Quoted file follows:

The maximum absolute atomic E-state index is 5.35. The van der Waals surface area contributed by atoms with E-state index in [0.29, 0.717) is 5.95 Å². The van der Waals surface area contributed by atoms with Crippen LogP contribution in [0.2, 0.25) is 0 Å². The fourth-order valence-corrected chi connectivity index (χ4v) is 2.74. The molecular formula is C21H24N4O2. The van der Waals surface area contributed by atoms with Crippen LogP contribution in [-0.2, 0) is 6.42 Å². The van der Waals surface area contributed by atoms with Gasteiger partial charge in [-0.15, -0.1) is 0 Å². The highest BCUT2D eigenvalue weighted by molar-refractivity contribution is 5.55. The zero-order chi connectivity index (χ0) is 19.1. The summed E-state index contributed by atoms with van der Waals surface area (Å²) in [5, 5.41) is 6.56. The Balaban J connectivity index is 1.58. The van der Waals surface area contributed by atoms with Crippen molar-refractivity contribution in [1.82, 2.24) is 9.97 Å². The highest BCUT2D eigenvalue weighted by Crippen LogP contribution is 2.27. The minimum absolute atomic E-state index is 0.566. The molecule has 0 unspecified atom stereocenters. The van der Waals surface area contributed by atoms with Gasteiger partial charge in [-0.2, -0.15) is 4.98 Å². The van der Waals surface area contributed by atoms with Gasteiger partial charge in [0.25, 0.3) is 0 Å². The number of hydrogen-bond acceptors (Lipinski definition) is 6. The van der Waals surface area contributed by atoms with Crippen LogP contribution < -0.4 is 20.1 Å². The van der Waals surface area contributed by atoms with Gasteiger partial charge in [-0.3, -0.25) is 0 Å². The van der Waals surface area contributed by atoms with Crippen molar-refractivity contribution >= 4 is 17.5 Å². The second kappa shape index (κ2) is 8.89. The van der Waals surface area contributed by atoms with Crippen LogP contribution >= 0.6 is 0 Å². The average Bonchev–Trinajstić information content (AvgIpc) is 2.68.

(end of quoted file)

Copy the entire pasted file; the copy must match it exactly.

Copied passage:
The maximum absolute atomic E-state index is 5.35. The van der Waals surface area contributed by atoms with E-state index in [0.29, 0.717) is 5.95 Å². The van der Waals surface area contributed by atoms with Crippen LogP contribution in [0.2, 0.25) is 0 Å². The fourth-order valence-corrected chi connectivity index (χ4v) is 2.74. The molecular formula is C21H24N4O2. The van der Waals surface area contributed by atoms with Crippen LogP contribution in [-0.2, 0) is 6.42 Å². The van der Waals surface area contributed by atoms with Gasteiger partial charge in [-0.15, -0.1) is 0 Å². The highest BCUT2D eigenvalue weighted by molar-refractivity contribution is 5.55. The zero-order chi connectivity index (χ0) is 19.1. The summed E-state index contributed by atoms with van der Waals surface area (Å²) in [5, 5.41) is 6.56. The Balaban J connectivity index is 1.58. The van der Waals surface area contributed by atoms with Crippen molar-refractivity contribution in [1.82, 2.24) is 9.97 Å². The highest BCUT2D eigenvalue weighted by Crippen LogP contribution is 2.27. The minimum absolute atomic E-state index is 0.566. The molecule has 0 unspecified atom stereocenters. The van der Waals surface area contributed by atoms with Gasteiger partial charge in [-0.2, -0.15) is 4.98 Å². The van der Waals surface area contributed by atoms with Gasteiger partial charge in [0.25, 0.3) is 0 Å². The number of hydrogen-bond acceptors (Lipinski definition) is 6. The van der Waals surface area contributed by atoms with Crippen LogP contribution < -0.4 is 20.1 Å². The van der Waals surface area contributed by atoms with Gasteiger partial charge in [-0.3, -0.25) is 0 Å². The van der Waals surface area contributed by atoms with Crippen molar-refractivity contribution >= 4 is 17.5 Å². The second kappa shape index (κ2) is 8.89. The van der Waals surface area contributed by atoms with Crippen LogP contribution >= 0.6 is 0 Å². The average Bonchev–Trinajstić information content (AvgIpc) is 2.68.